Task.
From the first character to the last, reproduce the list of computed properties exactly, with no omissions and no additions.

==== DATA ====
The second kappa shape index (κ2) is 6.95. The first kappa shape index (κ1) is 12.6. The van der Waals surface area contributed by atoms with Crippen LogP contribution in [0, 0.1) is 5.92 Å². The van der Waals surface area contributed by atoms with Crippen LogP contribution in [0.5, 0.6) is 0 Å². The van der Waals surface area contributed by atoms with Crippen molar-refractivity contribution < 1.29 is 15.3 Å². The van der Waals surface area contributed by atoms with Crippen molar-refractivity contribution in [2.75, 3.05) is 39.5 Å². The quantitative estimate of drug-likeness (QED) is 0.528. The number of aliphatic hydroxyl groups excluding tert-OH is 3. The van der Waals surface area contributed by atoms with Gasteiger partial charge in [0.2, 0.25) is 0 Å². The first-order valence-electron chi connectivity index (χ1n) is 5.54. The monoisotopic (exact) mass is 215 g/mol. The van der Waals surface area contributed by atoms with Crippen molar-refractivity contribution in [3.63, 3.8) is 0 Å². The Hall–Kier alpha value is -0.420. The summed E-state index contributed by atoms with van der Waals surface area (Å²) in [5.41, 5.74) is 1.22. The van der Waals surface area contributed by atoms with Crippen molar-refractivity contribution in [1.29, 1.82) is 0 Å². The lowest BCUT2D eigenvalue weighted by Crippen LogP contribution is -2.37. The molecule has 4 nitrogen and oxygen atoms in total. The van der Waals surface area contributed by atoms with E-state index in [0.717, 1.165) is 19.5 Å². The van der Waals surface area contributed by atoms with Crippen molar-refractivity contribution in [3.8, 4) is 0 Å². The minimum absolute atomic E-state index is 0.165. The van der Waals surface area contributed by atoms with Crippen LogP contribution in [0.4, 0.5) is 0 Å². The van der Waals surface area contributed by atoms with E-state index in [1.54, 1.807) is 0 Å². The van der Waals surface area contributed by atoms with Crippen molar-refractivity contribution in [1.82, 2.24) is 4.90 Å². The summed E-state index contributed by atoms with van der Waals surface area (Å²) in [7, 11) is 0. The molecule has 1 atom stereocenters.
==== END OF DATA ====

The second kappa shape index (κ2) is 6.95. The first kappa shape index (κ1) is 12.6. The van der Waals surface area contributed by atoms with Crippen LogP contribution in [0, 0.1) is 5.92 Å². The van der Waals surface area contributed by atoms with Crippen LogP contribution in [0.5, 0.6) is 0 Å². The van der Waals surface area contributed by atoms with Crippen molar-refractivity contribution < 1.29 is 15.3 Å². The van der Waals surface area contributed by atoms with Crippen molar-refractivity contribution in [2.75, 3.05) is 39.5 Å². The quantitative estimate of drug-likeness (QED) is 0.528. The number of aliphatic hydroxyl groups excluding tert-OH is 3. The van der Waals surface area contributed by atoms with Gasteiger partial charge in [0.2, 0.25) is 0 Å². The first-order valence-electron chi connectivity index (χ1n) is 5.54. The monoisotopic (exact) mass is 215 g/mol. The van der Waals surface area contributed by atoms with Crippen molar-refractivity contribution in [3.63, 3.8) is 0 Å². The Hall–Kier alpha value is -0.420. The summed E-state index contributed by atoms with van der Waals surface area (Å²) in [5.41, 5.74) is 1.22. The van der Waals surface area contributed by atoms with Crippen molar-refractivity contribution in [1.29, 1.82) is 0 Å². The lowest BCUT2D eigenvalue weighted by Crippen LogP contribution is -2.37. The molecule has 4 nitrogen and oxygen atoms in total. The van der Waals surface area contributed by atoms with E-state index in [0.717, 1.165) is 19.5 Å². The van der Waals surface area contributed by atoms with Crippen molar-refractivity contribution in [3.8, 4) is 0 Å². The minimum absolute atomic E-state index is 0.165. The van der Waals surface area contributed by atoms with Crippen LogP contribution in [0.4, 0.5) is 0 Å². The van der Waals surface area contributed by atoms with E-state index in [1.54, 1.807) is 0 Å². The van der Waals surface area contributed by atoms with Crippen molar-refractivity contribution in [1.82, 2.24) is 4.90 Å². The summed E-state index contributed by atoms with van der Waals surface area (Å²) in [7, 11) is 0. The molecule has 1 atom stereocenters.